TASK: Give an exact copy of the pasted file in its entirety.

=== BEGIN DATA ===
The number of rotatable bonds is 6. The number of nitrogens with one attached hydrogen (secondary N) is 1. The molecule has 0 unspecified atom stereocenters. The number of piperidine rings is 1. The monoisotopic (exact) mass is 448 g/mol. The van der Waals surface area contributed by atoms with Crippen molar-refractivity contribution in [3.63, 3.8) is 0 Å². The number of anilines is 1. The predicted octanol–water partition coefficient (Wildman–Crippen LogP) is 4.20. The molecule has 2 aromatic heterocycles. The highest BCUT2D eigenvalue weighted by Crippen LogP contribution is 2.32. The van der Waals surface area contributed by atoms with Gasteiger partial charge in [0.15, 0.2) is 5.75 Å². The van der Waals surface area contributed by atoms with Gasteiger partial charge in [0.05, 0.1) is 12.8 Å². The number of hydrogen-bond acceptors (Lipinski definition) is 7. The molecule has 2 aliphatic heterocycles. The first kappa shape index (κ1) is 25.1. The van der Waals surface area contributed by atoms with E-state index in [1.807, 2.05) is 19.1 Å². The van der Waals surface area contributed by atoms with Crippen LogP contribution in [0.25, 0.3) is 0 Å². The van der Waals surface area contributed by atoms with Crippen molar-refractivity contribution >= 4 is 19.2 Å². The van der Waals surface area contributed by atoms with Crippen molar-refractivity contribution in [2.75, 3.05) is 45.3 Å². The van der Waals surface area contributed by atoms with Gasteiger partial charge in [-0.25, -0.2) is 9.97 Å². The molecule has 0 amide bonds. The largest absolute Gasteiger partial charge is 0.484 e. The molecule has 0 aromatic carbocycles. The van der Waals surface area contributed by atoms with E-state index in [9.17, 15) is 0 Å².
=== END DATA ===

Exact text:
The number of rotatable bonds is 6. The number of nitrogens with one attached hydrogen (secondary N) is 1. The molecule has 0 unspecified atom stereocenters. The number of piperidine rings is 1. The monoisotopic (exact) mass is 448 g/mol. The van der Waals surface area contributed by atoms with Crippen molar-refractivity contribution in [3.63, 3.8) is 0 Å². The number of anilines is 1. The predicted octanol–water partition coefficient (Wildman–Crippen LogP) is 4.20. The molecule has 2 aromatic heterocycles. The highest BCUT2D eigenvalue weighted by Crippen LogP contribution is 2.32. The van der Waals surface area contributed by atoms with Gasteiger partial charge in [0.15, 0.2) is 5.75 Å². The van der Waals surface area contributed by atoms with Gasteiger partial charge in [0.05, 0.1) is 12.8 Å². The number of hydrogen-bond acceptors (Lipinski definition) is 7. The molecule has 2 aliphatic heterocycles. The first kappa shape index (κ1) is 25.1. The van der Waals surface area contributed by atoms with E-state index in [1.807, 2.05) is 19.1 Å². The van der Waals surface area contributed by atoms with Crippen LogP contribution in [0.25, 0.3) is 0 Å². The van der Waals surface area contributed by atoms with Crippen molar-refractivity contribution >= 4 is 19.2 Å². The van der Waals surface area contributed by atoms with Crippen molar-refractivity contribution in [2.75, 3.05) is 45.3 Å². The van der Waals surface area contributed by atoms with Gasteiger partial charge in [-0.25, -0.2) is 9.97 Å². The molecule has 0 amide bonds. The largest absolute Gasteiger partial charge is 0.484 e. The molecule has 0 aromatic carbocycles. The van der Waals surface area contributed by atoms with E-state index in [9.17, 15) is 0 Å².